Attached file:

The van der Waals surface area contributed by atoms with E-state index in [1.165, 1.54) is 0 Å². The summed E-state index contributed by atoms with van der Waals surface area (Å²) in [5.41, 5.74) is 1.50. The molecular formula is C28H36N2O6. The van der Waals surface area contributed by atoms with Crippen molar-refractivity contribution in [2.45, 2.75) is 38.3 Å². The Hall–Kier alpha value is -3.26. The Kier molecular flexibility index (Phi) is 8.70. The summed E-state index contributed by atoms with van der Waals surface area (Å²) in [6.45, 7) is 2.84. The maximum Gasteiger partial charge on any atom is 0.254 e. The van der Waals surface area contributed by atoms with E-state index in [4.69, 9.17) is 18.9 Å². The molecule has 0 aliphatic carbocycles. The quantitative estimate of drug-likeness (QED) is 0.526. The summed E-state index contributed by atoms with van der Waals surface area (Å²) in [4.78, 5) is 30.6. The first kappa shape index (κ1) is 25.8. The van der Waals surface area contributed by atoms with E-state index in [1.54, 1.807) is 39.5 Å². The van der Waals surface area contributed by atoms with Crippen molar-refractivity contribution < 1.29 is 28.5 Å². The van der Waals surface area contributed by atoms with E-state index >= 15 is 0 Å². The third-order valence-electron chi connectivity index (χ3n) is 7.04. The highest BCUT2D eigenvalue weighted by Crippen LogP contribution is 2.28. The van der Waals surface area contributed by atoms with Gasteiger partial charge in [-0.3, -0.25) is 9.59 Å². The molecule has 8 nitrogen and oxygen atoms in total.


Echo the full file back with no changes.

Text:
The van der Waals surface area contributed by atoms with E-state index in [1.165, 1.54) is 0 Å². The summed E-state index contributed by atoms with van der Waals surface area (Å²) in [5.41, 5.74) is 1.50. The molecular formula is C28H36N2O6. The van der Waals surface area contributed by atoms with Crippen molar-refractivity contribution in [2.45, 2.75) is 38.3 Å². The Hall–Kier alpha value is -3.26. The Kier molecular flexibility index (Phi) is 8.70. The summed E-state index contributed by atoms with van der Waals surface area (Å²) in [6.45, 7) is 2.84. The maximum Gasteiger partial charge on any atom is 0.254 e. The van der Waals surface area contributed by atoms with E-state index in [4.69, 9.17) is 18.9 Å². The molecule has 0 aliphatic carbocycles. The quantitative estimate of drug-likeness (QED) is 0.526. The summed E-state index contributed by atoms with van der Waals surface area (Å²) in [4.78, 5) is 30.6. The first kappa shape index (κ1) is 25.8. The van der Waals surface area contributed by atoms with E-state index in [1.54, 1.807) is 39.5 Å². The van der Waals surface area contributed by atoms with Crippen molar-refractivity contribution < 1.29 is 28.5 Å². The van der Waals surface area contributed by atoms with E-state index >= 15 is 0 Å². The third-order valence-electron chi connectivity index (χ3n) is 7.04. The highest BCUT2D eigenvalue weighted by Crippen LogP contribution is 2.28. The van der Waals surface area contributed by atoms with Gasteiger partial charge in [-0.3, -0.25) is 9.59 Å². The molecule has 8 nitrogen and oxygen atoms in total.